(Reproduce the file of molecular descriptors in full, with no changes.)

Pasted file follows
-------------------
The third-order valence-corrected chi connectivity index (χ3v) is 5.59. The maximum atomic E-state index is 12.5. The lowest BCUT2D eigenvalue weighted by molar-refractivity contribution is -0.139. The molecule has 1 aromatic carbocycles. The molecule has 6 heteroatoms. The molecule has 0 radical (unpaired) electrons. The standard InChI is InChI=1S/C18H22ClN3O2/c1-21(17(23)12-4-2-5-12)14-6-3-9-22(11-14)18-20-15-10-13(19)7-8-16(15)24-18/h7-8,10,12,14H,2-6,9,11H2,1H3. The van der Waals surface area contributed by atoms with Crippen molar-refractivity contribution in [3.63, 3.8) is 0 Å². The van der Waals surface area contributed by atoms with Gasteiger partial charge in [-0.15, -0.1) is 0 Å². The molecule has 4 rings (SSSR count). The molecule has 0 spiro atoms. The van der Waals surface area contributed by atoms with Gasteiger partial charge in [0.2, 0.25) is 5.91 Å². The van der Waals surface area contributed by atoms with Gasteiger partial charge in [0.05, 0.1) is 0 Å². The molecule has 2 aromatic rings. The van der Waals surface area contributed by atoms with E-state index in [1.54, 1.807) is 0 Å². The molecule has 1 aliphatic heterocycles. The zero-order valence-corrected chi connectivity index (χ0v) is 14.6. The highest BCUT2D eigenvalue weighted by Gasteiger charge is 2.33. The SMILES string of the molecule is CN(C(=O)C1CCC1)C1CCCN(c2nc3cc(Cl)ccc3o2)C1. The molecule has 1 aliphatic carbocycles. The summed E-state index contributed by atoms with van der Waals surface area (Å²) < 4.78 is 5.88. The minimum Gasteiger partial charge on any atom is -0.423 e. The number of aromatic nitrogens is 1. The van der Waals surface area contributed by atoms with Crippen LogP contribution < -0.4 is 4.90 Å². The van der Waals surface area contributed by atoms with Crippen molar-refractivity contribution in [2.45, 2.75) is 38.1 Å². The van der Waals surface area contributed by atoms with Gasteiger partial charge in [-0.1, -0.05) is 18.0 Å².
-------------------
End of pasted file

The third-order valence-corrected chi connectivity index (χ3v) is 5.59. The maximum atomic E-state index is 12.5. The lowest BCUT2D eigenvalue weighted by molar-refractivity contribution is -0.139. The molecule has 1 aromatic carbocycles. The molecule has 6 heteroatoms. The molecule has 0 radical (unpaired) electrons. The standard InChI is InChI=1S/C18H22ClN3O2/c1-21(17(23)12-4-2-5-12)14-6-3-9-22(11-14)18-20-15-10-13(19)7-8-16(15)24-18/h7-8,10,12,14H,2-6,9,11H2,1H3. The van der Waals surface area contributed by atoms with Crippen molar-refractivity contribution in [3.63, 3.8) is 0 Å². The van der Waals surface area contributed by atoms with Gasteiger partial charge in [-0.15, -0.1) is 0 Å². The molecule has 4 rings (SSSR count). The molecule has 0 spiro atoms. The van der Waals surface area contributed by atoms with Gasteiger partial charge in [0.2, 0.25) is 5.91 Å². The van der Waals surface area contributed by atoms with Gasteiger partial charge in [0.05, 0.1) is 0 Å². The molecule has 2 aromatic rings. The van der Waals surface area contributed by atoms with E-state index in [1.54, 1.807) is 0 Å². The molecule has 1 aliphatic heterocycles. The zero-order valence-corrected chi connectivity index (χ0v) is 14.6. The highest BCUT2D eigenvalue weighted by Gasteiger charge is 2.33. The SMILES string of the molecule is CN(C(=O)C1CCC1)C1CCCN(c2nc3cc(Cl)ccc3o2)C1. The molecule has 1 aliphatic carbocycles. The summed E-state index contributed by atoms with van der Waals surface area (Å²) < 4.78 is 5.88. The minimum Gasteiger partial charge on any atom is -0.423 e. The number of aromatic nitrogens is 1. The van der Waals surface area contributed by atoms with Crippen LogP contribution < -0.4 is 4.90 Å². The van der Waals surface area contributed by atoms with Crippen molar-refractivity contribution in [2.45, 2.75) is 38.1 Å². The van der Waals surface area contributed by atoms with Gasteiger partial charge in [-0.1, -0.05) is 18.0 Å².